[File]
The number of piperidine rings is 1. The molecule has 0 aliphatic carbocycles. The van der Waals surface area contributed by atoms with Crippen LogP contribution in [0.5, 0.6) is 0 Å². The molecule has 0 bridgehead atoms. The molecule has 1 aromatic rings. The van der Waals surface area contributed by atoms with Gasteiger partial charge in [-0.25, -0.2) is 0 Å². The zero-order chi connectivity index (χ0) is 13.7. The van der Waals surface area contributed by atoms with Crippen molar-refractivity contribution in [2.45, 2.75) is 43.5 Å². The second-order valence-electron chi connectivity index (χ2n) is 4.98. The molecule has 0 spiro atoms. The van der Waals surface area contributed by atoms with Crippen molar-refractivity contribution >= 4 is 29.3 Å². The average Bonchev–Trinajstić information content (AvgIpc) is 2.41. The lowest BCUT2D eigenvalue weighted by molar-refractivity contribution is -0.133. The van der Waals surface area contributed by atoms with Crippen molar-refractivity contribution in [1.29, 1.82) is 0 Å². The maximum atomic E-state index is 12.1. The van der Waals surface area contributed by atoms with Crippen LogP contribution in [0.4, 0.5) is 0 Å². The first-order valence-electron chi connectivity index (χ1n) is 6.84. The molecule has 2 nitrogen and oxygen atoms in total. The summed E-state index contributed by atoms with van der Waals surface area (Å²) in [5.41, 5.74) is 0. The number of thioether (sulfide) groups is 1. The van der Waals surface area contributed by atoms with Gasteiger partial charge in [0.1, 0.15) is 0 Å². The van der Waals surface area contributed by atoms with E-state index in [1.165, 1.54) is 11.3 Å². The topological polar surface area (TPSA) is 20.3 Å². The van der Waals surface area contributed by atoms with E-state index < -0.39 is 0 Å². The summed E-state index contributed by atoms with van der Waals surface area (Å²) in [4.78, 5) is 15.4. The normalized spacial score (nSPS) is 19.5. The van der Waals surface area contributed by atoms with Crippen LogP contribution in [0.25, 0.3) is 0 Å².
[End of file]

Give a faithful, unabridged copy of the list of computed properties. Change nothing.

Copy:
The number of piperidine rings is 1. The molecule has 0 aliphatic carbocycles. The van der Waals surface area contributed by atoms with Crippen LogP contribution in [0.5, 0.6) is 0 Å². The molecule has 0 bridgehead atoms. The molecule has 1 aromatic rings. The van der Waals surface area contributed by atoms with Gasteiger partial charge in [-0.25, -0.2) is 0 Å². The zero-order chi connectivity index (χ0) is 13.7. The van der Waals surface area contributed by atoms with Crippen molar-refractivity contribution in [2.45, 2.75) is 43.5 Å². The second-order valence-electron chi connectivity index (χ2n) is 4.98. The molecule has 0 spiro atoms. The van der Waals surface area contributed by atoms with Crippen molar-refractivity contribution >= 4 is 29.3 Å². The average Bonchev–Trinajstić information content (AvgIpc) is 2.41. The lowest BCUT2D eigenvalue weighted by molar-refractivity contribution is -0.133. The van der Waals surface area contributed by atoms with Crippen molar-refractivity contribution in [1.29, 1.82) is 0 Å². The maximum atomic E-state index is 12.1. The van der Waals surface area contributed by atoms with Crippen LogP contribution in [0.4, 0.5) is 0 Å². The first-order valence-electron chi connectivity index (χ1n) is 6.84. The molecule has 2 nitrogen and oxygen atoms in total. The summed E-state index contributed by atoms with van der Waals surface area (Å²) in [5.41, 5.74) is 0. The number of thioether (sulfide) groups is 1. The van der Waals surface area contributed by atoms with Gasteiger partial charge in [0.1, 0.15) is 0 Å². The van der Waals surface area contributed by atoms with E-state index in [1.165, 1.54) is 11.3 Å². The topological polar surface area (TPSA) is 20.3 Å². The van der Waals surface area contributed by atoms with E-state index < -0.39 is 0 Å². The summed E-state index contributed by atoms with van der Waals surface area (Å²) in [4.78, 5) is 15.4. The normalized spacial score (nSPS) is 19.5. The van der Waals surface area contributed by atoms with Crippen LogP contribution in [0.25, 0.3) is 0 Å².